This week, Nik seemed to be in his own little world as he wandered around the room with a musical toy in his hand. But there was a subtle difference this time; he was actually taking the time to explore things —touching the “snow” cotton balls or touching the stuffed snowmen. He also didn’t run into or over anyone on his way toward a toy or activity. A year ago he just plowed right through as if there wasn’t another body in his path! He even stepped around one of the other boy’s baby sister who joined us. He showed a much greater physical awareness of his environment than he has in the past.
I had to work hard to get him engaged in some specific activities but he did, ultimately, participate. For the first time, ever, Nik actually touched glue and helped decorate his own little snowman picture. Very big doin’s for my little guy! He even sat, mostly calmly, in the story circle at the end of the session; he wasn’t so much interested in the cute story about the old lady who swallowed some snow as much as he was in eating the vanilla ice cream cup snack! I fed him as he sat next to me like a baby bird —opening his mouth for each big bite.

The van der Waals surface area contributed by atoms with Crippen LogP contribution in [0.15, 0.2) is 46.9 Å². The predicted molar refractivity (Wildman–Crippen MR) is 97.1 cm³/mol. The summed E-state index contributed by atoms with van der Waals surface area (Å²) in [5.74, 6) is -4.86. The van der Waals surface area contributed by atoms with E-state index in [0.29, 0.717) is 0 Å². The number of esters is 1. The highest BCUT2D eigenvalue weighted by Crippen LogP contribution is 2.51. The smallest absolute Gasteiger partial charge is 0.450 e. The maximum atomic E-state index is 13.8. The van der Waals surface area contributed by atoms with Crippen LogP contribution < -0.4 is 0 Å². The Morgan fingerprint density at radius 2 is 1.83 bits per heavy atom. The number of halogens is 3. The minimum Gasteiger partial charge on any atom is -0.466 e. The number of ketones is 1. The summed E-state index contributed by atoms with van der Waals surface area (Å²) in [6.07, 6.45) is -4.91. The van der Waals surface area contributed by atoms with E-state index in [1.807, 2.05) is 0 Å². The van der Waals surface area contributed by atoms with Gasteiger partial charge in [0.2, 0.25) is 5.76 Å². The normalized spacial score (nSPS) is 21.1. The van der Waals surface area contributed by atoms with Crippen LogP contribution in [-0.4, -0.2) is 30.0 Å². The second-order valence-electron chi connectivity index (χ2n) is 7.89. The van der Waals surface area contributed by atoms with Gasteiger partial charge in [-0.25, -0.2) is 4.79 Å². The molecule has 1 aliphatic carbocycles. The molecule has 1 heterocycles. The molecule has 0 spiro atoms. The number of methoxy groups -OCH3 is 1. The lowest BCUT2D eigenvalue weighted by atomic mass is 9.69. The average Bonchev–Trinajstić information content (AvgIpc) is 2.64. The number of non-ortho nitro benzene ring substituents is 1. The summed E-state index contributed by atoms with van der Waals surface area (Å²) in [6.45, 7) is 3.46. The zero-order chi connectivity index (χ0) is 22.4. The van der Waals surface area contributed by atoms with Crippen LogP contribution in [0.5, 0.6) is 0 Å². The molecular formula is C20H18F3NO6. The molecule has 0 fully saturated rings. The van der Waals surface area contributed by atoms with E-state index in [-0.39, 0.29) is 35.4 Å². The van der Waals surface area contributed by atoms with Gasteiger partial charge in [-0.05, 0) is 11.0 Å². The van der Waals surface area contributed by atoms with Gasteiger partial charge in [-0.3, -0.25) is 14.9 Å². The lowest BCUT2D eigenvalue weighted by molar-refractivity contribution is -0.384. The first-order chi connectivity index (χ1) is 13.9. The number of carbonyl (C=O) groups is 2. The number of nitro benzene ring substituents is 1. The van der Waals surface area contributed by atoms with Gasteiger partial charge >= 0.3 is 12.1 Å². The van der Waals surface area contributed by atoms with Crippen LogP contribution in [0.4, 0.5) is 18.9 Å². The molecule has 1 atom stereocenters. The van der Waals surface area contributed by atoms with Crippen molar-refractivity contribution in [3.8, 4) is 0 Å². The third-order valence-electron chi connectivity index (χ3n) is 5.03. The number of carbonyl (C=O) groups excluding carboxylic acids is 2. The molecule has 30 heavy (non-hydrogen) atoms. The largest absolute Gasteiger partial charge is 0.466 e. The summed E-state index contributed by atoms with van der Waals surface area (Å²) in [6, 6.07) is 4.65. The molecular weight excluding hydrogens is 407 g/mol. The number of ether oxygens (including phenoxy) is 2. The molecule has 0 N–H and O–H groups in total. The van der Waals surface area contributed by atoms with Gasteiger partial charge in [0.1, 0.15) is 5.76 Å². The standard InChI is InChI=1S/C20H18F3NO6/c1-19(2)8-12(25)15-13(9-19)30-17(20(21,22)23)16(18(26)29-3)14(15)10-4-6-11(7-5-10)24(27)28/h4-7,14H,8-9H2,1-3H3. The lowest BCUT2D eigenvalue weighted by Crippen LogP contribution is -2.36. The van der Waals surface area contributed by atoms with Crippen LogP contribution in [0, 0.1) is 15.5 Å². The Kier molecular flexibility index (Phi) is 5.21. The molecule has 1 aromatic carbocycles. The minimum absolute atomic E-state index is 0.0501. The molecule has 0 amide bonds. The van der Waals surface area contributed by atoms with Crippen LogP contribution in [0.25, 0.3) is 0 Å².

It’s been a super cold week here —as it has nearly everywhere —with record temps and a small boy who likes to be unclothed. We’ve discovered that the play room is nearly ten degrees colder than the rest of the house; there’s not too much we can do about it — it’s a design flaw in the construction of this old townhouse and we can’t put a space heater in the room beacuse Nik doesn’t understand the boundaries of safety or the concept of getting burned —a concept I’d prefer remain theoretical for a very long time! We’re working on insulating places we can, caulking around gaps in the hearth, etcetera. Meanwhile, duct tape has become our daytime friend as well. Nik’s been a pretty good sport about it, too.
With Niksdad’s return to school —his last semester of his R.N. program —the responsibility for Nik’s every need returns pretty much to my shoulders. I forgot what an adjustment that is; I got spoiled by Niksdad’s month-long winter break. The transition has been a bit difficult for Nik, too. He misses his Daddy and knows he’s not getting the same attention he has gotten for the last several weeks.
Consequently, it’s not all been a bed of roses this week; like everyone, we’ve had our moments where we weren’t sure we would survive the next ten minutes or if we would sleep through the night. We did survive; we did not sleep through the night. There were moments of utter delight and sheer hell all woven together into a lush tapestry with hues so subtle that only the weaver would know they were there.
Yep, I know you know what I mean.